SALEM — A 316-unit housing project is being proposed off of Highland Avenue, one that will wrap around another that's proposes to bring about 180 units to the prior "cineplex" site on the busy corridor.
Overlook Acres LLC., a development team previously connected to the 212-unit project being built on Trader's Way a half-mile down the road, is teasing the idea of four buildings of housing and about 9,000 square feet in commercial space for the corner of Barnes Road and Highland Avenue.
The project surrounds another housing proposal being pitched within the confines of the recently withdrawn CW Theaters cineplex, where about 180 units were first unveiled at a neighborhood meeting in February. The Overlook Acres developers met with members of the Barnes-Clark-Wyman Neighborhood Association Thursday night at the high school.
The Overlook team is designing five buildings, four of which have three to four stories spread throughout a 16-acre site made up of 13 total parcels of land as laid out Thursday night. The project is billed to designate 10 percent of its units — about 30 — as affordable and provide more than 450 parking spaces. Plans are due to be tweaked based on public input and then submitted to the city's Planning Board by the end of January, according to project principal Peter Lutts.
"We're doing a mixed-use development, which has some commercial right up front (along Highland Avenue), and the primary part of the development is residential," Lutts said.
The project also includes a clubhouse for residents, dog park and walking trail connected to around nine acres of protected open space, according to project principal Pavel Espinal.
But the project drew the heaviest feedback from neighbors based on anticipated traffic impacts, an issue that generally hits any project targeting Highland Avenue given the state highway's monumental traffic problems.
Robert Michaud, a traffic analyst crunching numbers on the project, said it would generate about 90 cars leaving the site per hour at its peak each morning. About two-thirds of that will head toward Salem, while the remaining third will head toward Lynn. That amounts, he said, to one more car per minute hitting the Swampscott Road intersection with Highland Avenue at the heaviest traveled hour.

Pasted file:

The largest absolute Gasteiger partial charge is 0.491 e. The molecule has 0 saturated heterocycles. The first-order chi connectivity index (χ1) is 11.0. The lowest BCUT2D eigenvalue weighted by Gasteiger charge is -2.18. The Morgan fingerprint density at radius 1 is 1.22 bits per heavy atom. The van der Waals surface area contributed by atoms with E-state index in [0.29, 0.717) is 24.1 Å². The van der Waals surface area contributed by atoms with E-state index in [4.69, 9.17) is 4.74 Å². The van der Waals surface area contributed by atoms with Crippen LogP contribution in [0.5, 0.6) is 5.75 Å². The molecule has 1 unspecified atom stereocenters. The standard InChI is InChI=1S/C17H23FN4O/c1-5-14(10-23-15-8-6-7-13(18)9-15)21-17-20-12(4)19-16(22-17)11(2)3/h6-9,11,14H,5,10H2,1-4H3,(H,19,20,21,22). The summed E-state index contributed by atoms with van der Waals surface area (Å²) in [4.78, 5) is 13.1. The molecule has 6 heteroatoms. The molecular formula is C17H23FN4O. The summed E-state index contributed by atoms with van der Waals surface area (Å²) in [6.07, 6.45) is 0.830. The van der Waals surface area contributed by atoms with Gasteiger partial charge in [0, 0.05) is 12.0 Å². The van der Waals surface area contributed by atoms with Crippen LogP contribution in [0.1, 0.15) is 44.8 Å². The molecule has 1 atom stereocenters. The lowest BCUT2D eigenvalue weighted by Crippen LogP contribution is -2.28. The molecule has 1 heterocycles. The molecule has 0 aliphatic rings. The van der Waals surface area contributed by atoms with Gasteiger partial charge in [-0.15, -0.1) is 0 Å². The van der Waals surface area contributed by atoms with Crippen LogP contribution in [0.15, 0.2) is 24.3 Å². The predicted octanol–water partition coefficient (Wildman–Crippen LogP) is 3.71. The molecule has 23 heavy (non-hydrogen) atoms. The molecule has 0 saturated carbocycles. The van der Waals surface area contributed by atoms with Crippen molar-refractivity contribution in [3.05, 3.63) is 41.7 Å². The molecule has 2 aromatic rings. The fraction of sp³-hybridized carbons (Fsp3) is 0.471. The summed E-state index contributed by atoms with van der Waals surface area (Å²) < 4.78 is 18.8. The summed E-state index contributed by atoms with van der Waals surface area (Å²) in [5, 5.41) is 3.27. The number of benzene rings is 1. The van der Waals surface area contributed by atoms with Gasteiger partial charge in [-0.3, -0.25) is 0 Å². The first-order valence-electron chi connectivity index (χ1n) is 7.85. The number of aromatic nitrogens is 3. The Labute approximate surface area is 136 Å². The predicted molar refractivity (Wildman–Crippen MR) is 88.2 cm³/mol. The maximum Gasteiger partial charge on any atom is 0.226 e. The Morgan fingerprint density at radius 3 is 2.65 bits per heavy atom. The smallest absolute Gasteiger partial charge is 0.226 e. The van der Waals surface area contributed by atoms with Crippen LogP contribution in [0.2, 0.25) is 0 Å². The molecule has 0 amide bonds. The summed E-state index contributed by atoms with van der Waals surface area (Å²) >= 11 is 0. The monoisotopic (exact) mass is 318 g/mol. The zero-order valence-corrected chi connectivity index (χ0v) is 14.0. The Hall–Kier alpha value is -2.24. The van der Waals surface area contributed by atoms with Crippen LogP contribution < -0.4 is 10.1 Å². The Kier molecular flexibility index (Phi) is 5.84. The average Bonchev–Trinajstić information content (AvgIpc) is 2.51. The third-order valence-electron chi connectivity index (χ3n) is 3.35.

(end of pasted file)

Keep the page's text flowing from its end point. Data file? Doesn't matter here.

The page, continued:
At night, the peak traffic hour will result in about 100 cars coming back to the site during the heaviest hour, according to Michaud.
"This type of an impact is a manageable impact, but we will be under scrutiny from MassDOT," Michaud said. "For this project to advance, there will have to be discussions with MassDOT in evaluation with their standards and to their satisfaction to ensure to DOT as well as the city that this can work efficiently and safely, and the impacts won't overburden the Highland Avenue corridor."
Still, residents living nearby — especially around Barnes Road and the rest of that neighborhood — were sharply concerned.
"We've been suffocated with the traffic," said Barnes Road resident Bob Provencher. "We have rights. We have rights as neighbors, we have rights as people to have living rights and peace of mind. We haven't had that for four years now, and you're going to go in with some more?"
Alvi Ibanez, another Barnes Road resident, asked the development team to "understand the problem that's going to cause traffic-wise and safety-wise."
"We already have issues there," Ibanez said. "The time I leave or come home is based on the traffic. My life, right now, is based on the traffic."
Clark Street resident Gail Fialho raised concerns about the buildings and how close they get to other homes nearby. While the four-story buildings will seem level with nearby single-family homes because of elevation changes, she reminded developers that buildings going up along Barnes Road will impact privacy for those already living there.
Residents on Barnes Road "are going to see windows, and windows are going to see them, Fialho said. "So within 100 feet, you have a loss of privacy."